The Beecycle

bikes 01I believe that there is hope in the increasing uneasiness of people who see themselves as disposessed or displaced and therefore as economically powerless. Growing out of this uneasiness, there is now a widespread effort toward local economy, local self-determination, and local adaptation.

— Wendell Berry, Imagination in Place


We’ve got a lot of work to do if we’re going to survive on this “Eaarth,” but most of it needs to be done close to home. Small, not big; dispersed, not centralized.

— Bill McKibben, Eaarth


I want to ride my bicycle
I want to ride my bike
I want to ride my bicycle
I want to ride it where I like

— Freddie Mercury, “Bicycle Race”

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As studied by Rich Pirog at Iowa State University, food for the average Iowa consumer travels an average of 1500 miles from its harvest location to the dinner table. Pirog’s landmark paper has been mistakenly cited as a universal “farm to plate” distance for Americans. While the truth for your location may be shorter (or farther!), this study does emphasize the impacts of eating apples from New Zealand if, for instance, you live in Washington State.

No matter what, the impacts of using fossil fuel as the basis for food production, packaging, and distribution are extreme. Our answer: try to do as much as possible with human power.

Bikes are small, mostly made of totally reusable materials, and create zero emissions. They are fun (downhills in Seattle!), healthy (uphills in Seattle!), easy on the roads, and have a natural distribution limit. (No one wants to ride 30 miles to deliver a single jar of honey — we tried that!) They’re social, easy to park, and you don’t need to feed them.

When I began beekeeping, I had no vehicle, so beekeeping by bike was pretty much the only option. Harvest was done by borrowing the neighbor’s pickup, and swarms were an improv adventure. Honey delivery by bicycle was a natural as well: Urban Bee Company started that in 2009, which might make us the first bike-delivery honey outfit in the nation (at least since the automobile became ubiquitious). As great minds think alike, there are now bike delivery honey companies in Chicago and Minneapolis. Go bikes!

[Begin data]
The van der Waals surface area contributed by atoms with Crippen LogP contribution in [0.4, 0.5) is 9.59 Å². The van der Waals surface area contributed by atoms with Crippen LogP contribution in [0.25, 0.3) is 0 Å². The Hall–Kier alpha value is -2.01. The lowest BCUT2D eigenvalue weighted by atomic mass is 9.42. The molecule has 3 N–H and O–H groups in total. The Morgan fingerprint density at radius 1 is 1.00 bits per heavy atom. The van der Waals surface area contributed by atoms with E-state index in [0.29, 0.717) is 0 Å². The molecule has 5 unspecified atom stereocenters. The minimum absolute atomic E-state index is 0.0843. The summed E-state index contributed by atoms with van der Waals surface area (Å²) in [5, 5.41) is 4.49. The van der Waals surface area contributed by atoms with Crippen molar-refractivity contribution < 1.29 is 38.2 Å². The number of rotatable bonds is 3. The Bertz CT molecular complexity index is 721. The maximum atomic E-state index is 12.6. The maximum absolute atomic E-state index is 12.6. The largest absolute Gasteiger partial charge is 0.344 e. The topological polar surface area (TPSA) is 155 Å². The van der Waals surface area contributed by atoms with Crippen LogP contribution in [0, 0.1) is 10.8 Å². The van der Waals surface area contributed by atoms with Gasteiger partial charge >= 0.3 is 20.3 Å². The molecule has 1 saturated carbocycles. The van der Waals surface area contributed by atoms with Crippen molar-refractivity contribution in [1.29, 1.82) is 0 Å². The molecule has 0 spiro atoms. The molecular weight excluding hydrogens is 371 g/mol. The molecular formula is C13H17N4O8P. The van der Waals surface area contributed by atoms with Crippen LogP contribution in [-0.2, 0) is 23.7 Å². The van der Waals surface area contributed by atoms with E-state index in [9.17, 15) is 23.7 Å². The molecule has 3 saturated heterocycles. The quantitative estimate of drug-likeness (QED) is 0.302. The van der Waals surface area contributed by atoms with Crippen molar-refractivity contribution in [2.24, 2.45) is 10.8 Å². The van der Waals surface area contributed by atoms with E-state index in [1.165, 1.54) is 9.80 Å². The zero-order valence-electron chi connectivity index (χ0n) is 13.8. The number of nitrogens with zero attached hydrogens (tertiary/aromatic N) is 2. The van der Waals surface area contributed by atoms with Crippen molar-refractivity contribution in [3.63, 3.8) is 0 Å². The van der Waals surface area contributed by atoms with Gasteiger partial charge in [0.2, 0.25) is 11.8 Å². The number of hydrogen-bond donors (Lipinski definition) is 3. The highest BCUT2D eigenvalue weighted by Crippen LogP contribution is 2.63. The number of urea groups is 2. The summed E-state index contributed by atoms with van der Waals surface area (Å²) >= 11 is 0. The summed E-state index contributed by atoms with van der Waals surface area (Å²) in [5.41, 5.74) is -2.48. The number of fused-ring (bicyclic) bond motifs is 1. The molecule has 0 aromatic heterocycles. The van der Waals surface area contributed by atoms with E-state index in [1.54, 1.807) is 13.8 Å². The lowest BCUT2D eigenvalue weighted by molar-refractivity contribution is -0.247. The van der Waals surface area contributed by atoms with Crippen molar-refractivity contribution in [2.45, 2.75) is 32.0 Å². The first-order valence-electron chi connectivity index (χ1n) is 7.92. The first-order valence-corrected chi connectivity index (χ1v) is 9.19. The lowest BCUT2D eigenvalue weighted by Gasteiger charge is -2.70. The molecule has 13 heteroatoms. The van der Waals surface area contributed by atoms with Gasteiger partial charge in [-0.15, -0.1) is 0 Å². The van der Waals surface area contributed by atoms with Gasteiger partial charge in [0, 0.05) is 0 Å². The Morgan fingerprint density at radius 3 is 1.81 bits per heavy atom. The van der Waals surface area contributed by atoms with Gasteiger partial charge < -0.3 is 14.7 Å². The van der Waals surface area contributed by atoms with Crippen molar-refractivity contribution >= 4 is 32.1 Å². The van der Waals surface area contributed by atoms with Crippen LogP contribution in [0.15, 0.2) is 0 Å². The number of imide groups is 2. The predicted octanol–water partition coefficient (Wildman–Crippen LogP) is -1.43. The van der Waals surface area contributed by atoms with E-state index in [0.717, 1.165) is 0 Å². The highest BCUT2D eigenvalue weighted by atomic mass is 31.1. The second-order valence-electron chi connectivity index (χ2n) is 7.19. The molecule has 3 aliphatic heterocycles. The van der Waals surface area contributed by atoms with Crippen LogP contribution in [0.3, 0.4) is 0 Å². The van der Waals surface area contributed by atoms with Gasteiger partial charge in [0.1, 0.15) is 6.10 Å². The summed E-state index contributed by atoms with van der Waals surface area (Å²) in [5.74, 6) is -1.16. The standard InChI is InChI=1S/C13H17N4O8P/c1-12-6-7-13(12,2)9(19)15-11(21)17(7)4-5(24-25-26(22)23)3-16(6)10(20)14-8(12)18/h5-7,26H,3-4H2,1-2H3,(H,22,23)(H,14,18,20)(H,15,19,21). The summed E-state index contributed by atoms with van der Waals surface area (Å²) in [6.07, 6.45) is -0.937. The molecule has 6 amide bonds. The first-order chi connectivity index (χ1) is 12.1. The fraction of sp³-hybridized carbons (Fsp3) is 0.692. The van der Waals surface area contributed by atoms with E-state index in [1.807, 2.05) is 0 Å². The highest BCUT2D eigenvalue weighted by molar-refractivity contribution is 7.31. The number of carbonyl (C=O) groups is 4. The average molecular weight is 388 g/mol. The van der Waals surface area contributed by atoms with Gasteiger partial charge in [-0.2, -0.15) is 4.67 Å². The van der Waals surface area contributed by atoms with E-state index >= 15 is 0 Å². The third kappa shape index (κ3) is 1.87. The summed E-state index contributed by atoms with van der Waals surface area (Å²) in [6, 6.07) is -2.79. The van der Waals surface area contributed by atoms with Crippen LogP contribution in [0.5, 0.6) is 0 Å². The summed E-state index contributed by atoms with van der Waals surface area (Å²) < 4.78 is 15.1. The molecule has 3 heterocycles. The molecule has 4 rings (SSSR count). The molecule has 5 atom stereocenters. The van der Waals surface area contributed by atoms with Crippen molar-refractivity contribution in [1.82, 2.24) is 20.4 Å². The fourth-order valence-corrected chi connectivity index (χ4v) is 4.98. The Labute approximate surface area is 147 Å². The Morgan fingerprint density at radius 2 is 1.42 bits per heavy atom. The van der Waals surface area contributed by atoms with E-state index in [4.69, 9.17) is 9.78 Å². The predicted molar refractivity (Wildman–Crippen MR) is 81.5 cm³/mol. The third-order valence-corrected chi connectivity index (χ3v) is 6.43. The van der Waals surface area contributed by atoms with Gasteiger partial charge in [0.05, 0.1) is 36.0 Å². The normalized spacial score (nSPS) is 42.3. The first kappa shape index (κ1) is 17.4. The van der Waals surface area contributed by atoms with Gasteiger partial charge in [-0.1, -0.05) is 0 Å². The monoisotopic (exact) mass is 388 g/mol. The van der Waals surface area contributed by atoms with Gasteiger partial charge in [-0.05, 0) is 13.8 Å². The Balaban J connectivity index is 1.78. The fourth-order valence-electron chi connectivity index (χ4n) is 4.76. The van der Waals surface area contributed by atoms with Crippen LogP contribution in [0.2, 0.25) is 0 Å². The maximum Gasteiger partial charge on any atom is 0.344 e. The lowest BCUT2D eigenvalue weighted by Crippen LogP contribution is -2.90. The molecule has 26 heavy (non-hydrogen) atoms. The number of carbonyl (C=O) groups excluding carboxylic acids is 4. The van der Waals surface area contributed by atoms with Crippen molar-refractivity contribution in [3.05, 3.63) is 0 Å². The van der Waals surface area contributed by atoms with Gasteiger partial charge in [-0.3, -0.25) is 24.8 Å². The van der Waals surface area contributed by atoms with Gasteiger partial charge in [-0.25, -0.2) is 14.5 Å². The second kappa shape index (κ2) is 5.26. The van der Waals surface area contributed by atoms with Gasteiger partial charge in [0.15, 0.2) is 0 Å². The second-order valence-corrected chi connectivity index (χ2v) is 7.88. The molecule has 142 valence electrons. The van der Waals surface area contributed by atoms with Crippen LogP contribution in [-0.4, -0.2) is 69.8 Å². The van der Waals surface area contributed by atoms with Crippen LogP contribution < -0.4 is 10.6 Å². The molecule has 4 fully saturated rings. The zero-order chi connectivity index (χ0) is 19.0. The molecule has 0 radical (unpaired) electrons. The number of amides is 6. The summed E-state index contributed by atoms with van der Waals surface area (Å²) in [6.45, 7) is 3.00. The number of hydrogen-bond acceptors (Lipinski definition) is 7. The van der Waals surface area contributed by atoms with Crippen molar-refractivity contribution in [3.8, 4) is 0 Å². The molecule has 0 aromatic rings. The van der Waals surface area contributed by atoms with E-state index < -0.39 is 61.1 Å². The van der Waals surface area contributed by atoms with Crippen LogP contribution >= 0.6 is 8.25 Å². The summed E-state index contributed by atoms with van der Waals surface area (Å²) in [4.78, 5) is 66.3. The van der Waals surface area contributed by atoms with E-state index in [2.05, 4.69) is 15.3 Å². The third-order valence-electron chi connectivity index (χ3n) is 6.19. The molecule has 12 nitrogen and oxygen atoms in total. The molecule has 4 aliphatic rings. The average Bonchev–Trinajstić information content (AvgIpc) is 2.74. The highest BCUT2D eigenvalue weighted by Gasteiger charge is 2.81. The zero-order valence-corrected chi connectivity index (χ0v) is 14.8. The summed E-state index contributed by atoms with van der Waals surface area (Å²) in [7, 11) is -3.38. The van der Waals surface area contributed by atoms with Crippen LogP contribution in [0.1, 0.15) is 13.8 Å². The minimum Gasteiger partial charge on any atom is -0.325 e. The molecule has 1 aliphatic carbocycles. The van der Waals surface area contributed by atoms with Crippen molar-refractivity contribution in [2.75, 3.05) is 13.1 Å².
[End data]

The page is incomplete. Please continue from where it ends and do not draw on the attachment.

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Our beecycle is a simple hybrid Bianchi stock bike with no modifications. It’s not painted bee colors, although our black pants and yellow rain jacket make us almost look like a bee. We have had pleasant people yell “thank you for riding your bike!” out of a VW van, and friends (on bikes and in cars) wave and honk, all of which makes up for the near-death experiences caused by inattentive drivers on their cell phones.

I commuted on this Bianchi every day when I had office jobs, and also did the 200 mile Seattle-to-Portland jaunt one summer. Every single part except the frame itself has been replaced at least once; it’s heavy but keeps on trucking…. it has rolled about 5000 miles, makes it a teenager in bee-years. Many miles to go!

Our honey delivery is still a 100% human-powered endeavor: whether to our retail outlets or to our customers, honey travels carbon-emission-free. While bees have leg baskets for pollen we found panniers to be too limiting and carrying 15 lbs of honey in our backpack at a time seems to work just fine.

For trips to the bee-yard, we finally adopted a 1994 pickup truck, in an effort to meet some financial realities. (If someone wants to underwrite room, board, and child care costs, we’ll gladly change the business plan.) To minimize driving, we have consolidated clusters of backyard hives and begun allocating these to our apprentice and partner beekeepers. And for closer hives we strap hive parts to the bike rack, and put the veil and hive tools in the backpack.

Along with our existing hand-powered extraction, waste-free labels, and jar-return service, we are working towards a cargo-capable Beecycle 2, which will help make our operation completely zero-emission, just like the bees.

See you out on the road!